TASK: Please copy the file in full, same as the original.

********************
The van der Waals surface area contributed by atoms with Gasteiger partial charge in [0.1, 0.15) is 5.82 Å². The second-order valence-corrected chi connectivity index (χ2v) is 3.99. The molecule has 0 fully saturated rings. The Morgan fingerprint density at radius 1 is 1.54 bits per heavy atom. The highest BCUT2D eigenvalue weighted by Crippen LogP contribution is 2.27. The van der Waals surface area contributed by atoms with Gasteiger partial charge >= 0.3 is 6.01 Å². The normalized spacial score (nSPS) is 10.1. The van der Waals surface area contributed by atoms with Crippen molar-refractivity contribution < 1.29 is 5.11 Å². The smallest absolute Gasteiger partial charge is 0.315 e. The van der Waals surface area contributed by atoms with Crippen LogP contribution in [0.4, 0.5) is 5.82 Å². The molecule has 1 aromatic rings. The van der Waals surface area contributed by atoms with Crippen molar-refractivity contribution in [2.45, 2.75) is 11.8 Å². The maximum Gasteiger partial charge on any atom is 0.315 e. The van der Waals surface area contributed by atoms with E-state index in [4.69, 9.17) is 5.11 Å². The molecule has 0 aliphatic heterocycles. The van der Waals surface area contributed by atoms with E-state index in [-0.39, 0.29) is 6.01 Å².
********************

The van der Waals surface area contributed by atoms with Gasteiger partial charge in [0.1, 0.15) is 5.82 Å². The second-order valence-corrected chi connectivity index (χ2v) is 3.99. The molecule has 0 fully saturated rings. The Morgan fingerprint density at radius 1 is 1.54 bits per heavy atom. The highest BCUT2D eigenvalue weighted by Crippen LogP contribution is 2.27. The van der Waals surface area contributed by atoms with Gasteiger partial charge >= 0.3 is 6.01 Å². The normalized spacial score (nSPS) is 10.1. The van der Waals surface area contributed by atoms with Crippen molar-refractivity contribution < 1.29 is 5.11 Å². The smallest absolute Gasteiger partial charge is 0.315 e. The van der Waals surface area contributed by atoms with Crippen LogP contribution in [0.4, 0.5) is 5.82 Å². The molecule has 1 aromatic rings. The van der Waals surface area contributed by atoms with Crippen molar-refractivity contribution in [2.45, 2.75) is 11.8 Å². The maximum Gasteiger partial charge on any atom is 0.315 e. The van der Waals surface area contributed by atoms with E-state index in [4.69, 9.17) is 5.11 Å². The molecule has 0 aliphatic heterocycles. The van der Waals surface area contributed by atoms with E-state index in [-0.39, 0.29) is 6.01 Å².